MONTREAL -- A pledge by regional health boards across the Montreal area to prioritize more favourable shift work for its own nurses and respiratory therapists and to stop training nurses from private agencies is being criticized by workers in the public system. 

The move is in response to a Government of Quebec directive last week that aims to bolster the public system that is struggling with a shortage of about 4,000 nurses. The ministry is giving healthcare institutions in seven regions until Dec. 1 to come up with their own transition plans to ultimately reduce the use of private workers. Part of the plan is to hand over "unfavourable" night and weekend shifts to private agency workers. 

The government will allow the renewal of private agency contracts for up to six months “to allow for a smooth transition.”

But one ER nurse who works for the Ouest-de-l'Île-de-Montréal CIUSSS is speaking out against the decision that he says will be detrimental to patient care.

“This is a terribly short-sighted decision,” said the nurse, whose identity was verified by CTV News but is not being published because he fears repercussions from his employer.

He said emergency rooms and ICUs have been able to stay open because of the support of private agency nurses, even before the pandemic, and they are “vital” to providing adequate health care.

“We already are so short of nurses in general. We can't afford to lose any nurses — public or private,” he said.

In a statement, the Ouest-de-l'Île-de-Montréal CIUSSS defended its decision, saying it has "embarked on a culture change based on stability and predictability of schedules" adding that they are betting that agency care professionals will will heed the call and contribute to the change.

"Currently, at CIUSSS de l'Ouest-de-l'Île-de-Montréal, 0.77% of the hours worked by nurses and respiratory therapists are filled by independent labour," spokesperson Hélène Bergeron-Gamache stated.

She said the new initiative "will ensure better working conditions as well as renewed solidarity and collegiality between professionals on the same team," adding that "user safety remains our priority, no compromise will be made in this regard."


In response to the government directive, Lynne McVey, CEO of the Ouest-de-l'Île-de-Montréal CIUSSS, announced on Monday that the regional health board will stop training nurses, licenced practical nurses and respiratory therapists from private agencies as of Nov. 1, according to a memo obtained by CTV.

McVey said the decision is part of a “concerted approach” from 15 other heads of health and social services organizations across the Greater Montreal Area, including the north and south shore of Montreal.

Speaking on behalf of those organizations, she said, “The most coveted shifts will be set aside for nursing and cardiorespiratory employees from our organization.” The CIUSSS will also discontinue the renewal and signing of new mutual agreements with private agencies.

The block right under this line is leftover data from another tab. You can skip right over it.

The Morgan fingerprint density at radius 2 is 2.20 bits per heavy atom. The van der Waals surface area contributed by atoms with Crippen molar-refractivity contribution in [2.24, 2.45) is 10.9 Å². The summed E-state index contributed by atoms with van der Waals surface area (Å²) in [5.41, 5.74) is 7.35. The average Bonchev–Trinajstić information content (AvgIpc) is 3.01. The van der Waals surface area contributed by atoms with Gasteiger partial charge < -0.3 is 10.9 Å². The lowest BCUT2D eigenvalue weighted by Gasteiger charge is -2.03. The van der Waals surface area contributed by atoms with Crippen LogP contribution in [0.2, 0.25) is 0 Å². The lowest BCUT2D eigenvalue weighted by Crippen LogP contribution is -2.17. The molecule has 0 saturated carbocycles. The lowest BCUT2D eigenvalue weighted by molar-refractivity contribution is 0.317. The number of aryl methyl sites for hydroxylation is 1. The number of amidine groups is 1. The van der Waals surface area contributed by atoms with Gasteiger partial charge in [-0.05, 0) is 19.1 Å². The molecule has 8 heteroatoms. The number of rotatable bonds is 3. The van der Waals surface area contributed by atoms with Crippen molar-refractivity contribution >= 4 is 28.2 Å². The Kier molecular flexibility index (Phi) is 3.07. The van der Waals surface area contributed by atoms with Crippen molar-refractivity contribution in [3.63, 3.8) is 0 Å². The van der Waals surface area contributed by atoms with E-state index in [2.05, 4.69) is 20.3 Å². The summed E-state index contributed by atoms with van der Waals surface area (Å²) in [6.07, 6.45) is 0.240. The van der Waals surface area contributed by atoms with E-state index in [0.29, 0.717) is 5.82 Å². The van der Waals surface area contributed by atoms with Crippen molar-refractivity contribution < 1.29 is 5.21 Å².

“Through our actions, we seek to restore confidence and attract nurses and inhalation therapists who have chosen to work in the private sector back to healthcare organizations,” she wrote in the memo.

“In keeping with the measures announced by the ministry, we will favour our own staff rather than private agency nurses and inhalation therapists.”

For its part, the ministry of health said it is moving ahead with the reduction of private labour now that some health-care workers have started to trickle back to work through its recruitment effort in recent weeks. Last week, Dubé said 408 nurses committed to returning to the public health-care system, including 25 who came out of retirement. 


The nurse who spoke to CTV News countered the narrative that private agency nurses aren’t already getting “the crappy shifts” in hospitals. He said when he used to work as a private nurse, he always got night or weekend shifts, and that trend continues today.

“We need those agency nurses. I worked with them last night and without them, I couldn't do my job,” he said. “They're highly trained. And without them, there's no way that we can function.”

“A lot of these nursing agencies, they work in ERs and ICUs. If you cut the legs off of these places, how are ERs and ICUs going to stay open? There's no way. It’s a very poorly brought up idea that shows that the higher-ups know nothing about what's going on.”

The effects of the nursing shortage are already being felt. On Monday, Lachine Hospital said it will have to close down its emergency room for 16 hours a day — from 4 p.m. to 8 a.m. — and completely shut down its ICU as of Nov. 8.

Last week, the Senneterre Hospital, in the Abitibi-Témiscamingue region, also raised alarm bells at the decision to close its emergency room from 4 p.m. to 8 a.m. as of Monday.

"These decisions will put the lives of many people in danger. We must provide not less, but more care. You cannot tell a patient with a heart attack that it is too late because it is 4:15 p.m.," wrote Dr. Paul Saba, president of the council of physicians at Lachine Hospital, in an open letter to Health Minister Christian Dubé.

The province's largest nurses union, the Fédération interprofessionnelle de la santé du Québec, said Tuesday it believes the private agencies are “taking advantage” of the crisis in working conditions in the public healthcare network and agreed with the province’s direction of banning independent labour.

However, it said in a statement to CTV that it had higher expectations that the minister would implement “concrete actions” to support the public healthcare network.

“Without a clear timetable and a formal commitment to get rid of [independent labour], it is more difficult to see the government's real intentions to stop using private agencies,” said the FIQ’s interim president, Nathalie Lévesque.

“The success of the process depends in part on solidarity among institutions and clearer, more formal commitments from the government."